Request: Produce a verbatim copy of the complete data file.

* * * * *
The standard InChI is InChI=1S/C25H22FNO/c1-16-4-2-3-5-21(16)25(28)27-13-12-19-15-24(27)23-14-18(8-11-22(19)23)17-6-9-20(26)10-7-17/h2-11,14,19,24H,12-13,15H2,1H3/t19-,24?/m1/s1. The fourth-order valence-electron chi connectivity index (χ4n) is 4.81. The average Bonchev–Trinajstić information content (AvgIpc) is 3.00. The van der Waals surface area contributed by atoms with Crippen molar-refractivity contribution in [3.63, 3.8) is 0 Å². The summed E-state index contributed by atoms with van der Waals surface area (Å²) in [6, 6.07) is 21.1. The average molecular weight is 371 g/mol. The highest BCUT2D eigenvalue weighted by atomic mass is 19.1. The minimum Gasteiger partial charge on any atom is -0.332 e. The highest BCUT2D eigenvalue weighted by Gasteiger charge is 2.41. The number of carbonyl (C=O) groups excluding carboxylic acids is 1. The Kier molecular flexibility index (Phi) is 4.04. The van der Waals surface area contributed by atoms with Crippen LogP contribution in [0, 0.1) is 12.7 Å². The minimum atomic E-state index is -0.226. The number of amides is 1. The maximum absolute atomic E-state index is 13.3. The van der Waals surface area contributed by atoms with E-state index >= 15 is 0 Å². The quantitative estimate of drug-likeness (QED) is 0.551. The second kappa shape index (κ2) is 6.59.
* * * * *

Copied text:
The standard InChI is InChI=1S/C25H22FNO/c1-16-4-2-3-5-21(16)25(28)27-13-12-19-15-24(27)23-14-18(8-11-22(19)23)17-6-9-20(26)10-7-17/h2-11,14,19,24H,12-13,15H2,1H3/t19-,24?/m1/s1. The fourth-order valence-electron chi connectivity index (χ4n) is 4.81. The average Bonchev–Trinajstić information content (AvgIpc) is 3.00. The van der Waals surface area contributed by atoms with Crippen molar-refractivity contribution in [3.63, 3.8) is 0 Å². The summed E-state index contributed by atoms with van der Waals surface area (Å²) in [6, 6.07) is 21.1. The average molecular weight is 371 g/mol. The highest BCUT2D eigenvalue weighted by atomic mass is 19.1. The minimum Gasteiger partial charge on any atom is -0.332 e. The highest BCUT2D eigenvalue weighted by Gasteiger charge is 2.41. The number of carbonyl (C=O) groups excluding carboxylic acids is 1. The Kier molecular flexibility index (Phi) is 4.04. The van der Waals surface area contributed by atoms with Crippen LogP contribution in [0, 0.1) is 12.7 Å². The minimum atomic E-state index is -0.226. The number of amides is 1. The maximum absolute atomic E-state index is 13.3. The van der Waals surface area contributed by atoms with E-state index >= 15 is 0 Å². The quantitative estimate of drug-likeness (QED) is 0.551. The second kappa shape index (κ2) is 6.59.